Is an Avocado a Fruit or a Vegetable?
Did you know the avocado is a fruit- a berry to be specific? It’s true! Click here to learn more about why the healthy and delicious avocado is considered a fruit instead of a vegetable.
The humble avocado gets a lot of love, with this delicious and nutrient-dense food - one-third of a medium avocado contributing nearly 20 vitamins and minerals, a source being easy to find in cafes and kitchens across the world. Despite all the attention being given to "smashed avocado on toast" and "avocado smoothies," confusion reigns supreme as to whether avocados are a fruit or a vegetable.
While it might seem simple enough to distinguish between a fruit and a vegetable, like many things in life, the definition depends on the context. Botanically speaking, a fruit is a seed-bearing product that develops from the ovary of a flowering plant. Generally sweet and fleshy in nature, fruits are classified as either drupes or berries. It's important to note, however, that the boundary between a drupe and a berry is not always clear.
The delicious peach is the perfect example of a drupe. Drupes have a tough endocarp, or inner layer, and single stones or pits rather than multiple seeds. In contrast, berries usually have a fleshy endocarp and more than one seed. From a culinary perspective, foods that meet the biological definition of a fruit are often considered to be vegetables. While a botanist would surely disagree, chefs often refer to fruits such as tomatoes, eggplants, and bell peppers as vegetables due to their savory taste.
Unlike fruits, the definition for a vegetable is less specific, which is one of the reasons why confusion exists in the first place. A vegetable is nothing more or less than a plant or parts of a plant that are consumed by people as food. From flowers and stems through to leaves and roots, vegetables are defined by culinary tradition rather than biology. Logically speaking, there is a clear overlap between culinary vegetables and botanical fruits, which is the part of the Venn diagram where tomatoes and avocados call home.
While they're often prepared and eaten like vegetables, funnily enough, avocados are biologically fruits. Even weirder, avocados are actually single-seeded berries in the same family as sassafras, the bay laurel, and various species of cinnamon tree. While avocados bear no relation to other berries such as blueberries, strawberries, and blackberries, from a botanical perspective, avocados are very much a fruit.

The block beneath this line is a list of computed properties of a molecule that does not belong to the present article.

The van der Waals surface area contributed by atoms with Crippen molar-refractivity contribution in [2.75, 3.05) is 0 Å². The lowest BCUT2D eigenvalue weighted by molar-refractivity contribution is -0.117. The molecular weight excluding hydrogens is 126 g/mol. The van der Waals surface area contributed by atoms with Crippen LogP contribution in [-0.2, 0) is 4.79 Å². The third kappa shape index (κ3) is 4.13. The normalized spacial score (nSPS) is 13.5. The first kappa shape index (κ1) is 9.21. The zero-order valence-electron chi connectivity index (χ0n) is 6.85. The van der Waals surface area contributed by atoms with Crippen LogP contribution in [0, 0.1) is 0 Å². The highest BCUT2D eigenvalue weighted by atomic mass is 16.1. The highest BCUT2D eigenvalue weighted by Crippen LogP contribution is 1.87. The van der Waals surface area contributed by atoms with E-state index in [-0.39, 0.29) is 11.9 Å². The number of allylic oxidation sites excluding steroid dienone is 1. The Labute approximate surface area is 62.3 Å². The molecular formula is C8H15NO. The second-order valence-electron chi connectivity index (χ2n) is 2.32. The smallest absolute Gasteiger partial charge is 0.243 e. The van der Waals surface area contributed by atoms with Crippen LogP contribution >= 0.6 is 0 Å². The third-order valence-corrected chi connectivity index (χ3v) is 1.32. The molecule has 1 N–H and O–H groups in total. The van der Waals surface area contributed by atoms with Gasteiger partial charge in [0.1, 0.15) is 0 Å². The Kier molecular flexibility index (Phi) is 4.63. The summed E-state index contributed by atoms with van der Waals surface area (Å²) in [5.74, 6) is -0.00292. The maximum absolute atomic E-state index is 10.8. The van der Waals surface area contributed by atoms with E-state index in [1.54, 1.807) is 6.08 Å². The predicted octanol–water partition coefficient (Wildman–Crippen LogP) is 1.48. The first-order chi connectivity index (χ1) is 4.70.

Confusion exists because of their savory taste, their culinary use, and the fact that they don't fall neatly into either category of fruit. For example, while avocados are generally classified as berries, they have a single seed like drupes. The existence of a fleshy endocarp, while tiny and bearing little resemblance to other berries, is the final deciding factor that classifies them as a berry. However, there are also some sources that classify avocados as drupes.
Other than their delectable taste, it's the nutritional value of avocados that makes them so popular. Because they're a savory fruit, avocados are versatile enough to be used in multiple dishes so you can enjoy them all day long.
Healthy avocados contribute 5 g of monounsaturated fat and 1 g of polyunsaturated fat per 50 g serving (one-third of a medium avocado). Over 75% of the fat in an avocado is unsaturated, making it a great substitute for foods high in saturated fats. According to the Dietary Guidelines for Americans, replacing saturated fats or trans fats with unsaturated fats can reduce bad cholesterol levels in the blood.
Avocados are cholesterol and sodium free alternative to processed foods. Healthy avocados are a good source of five essential nutrients - fiber, folate, vitamin K, pantothenic acid, and copper. Because they contribute nearly 20 vitamins, minerals, phytonutrients while also serving as a source of good fats (6 g per 50 g serving), avocado fruit are a satisfying addition to a balanced diet.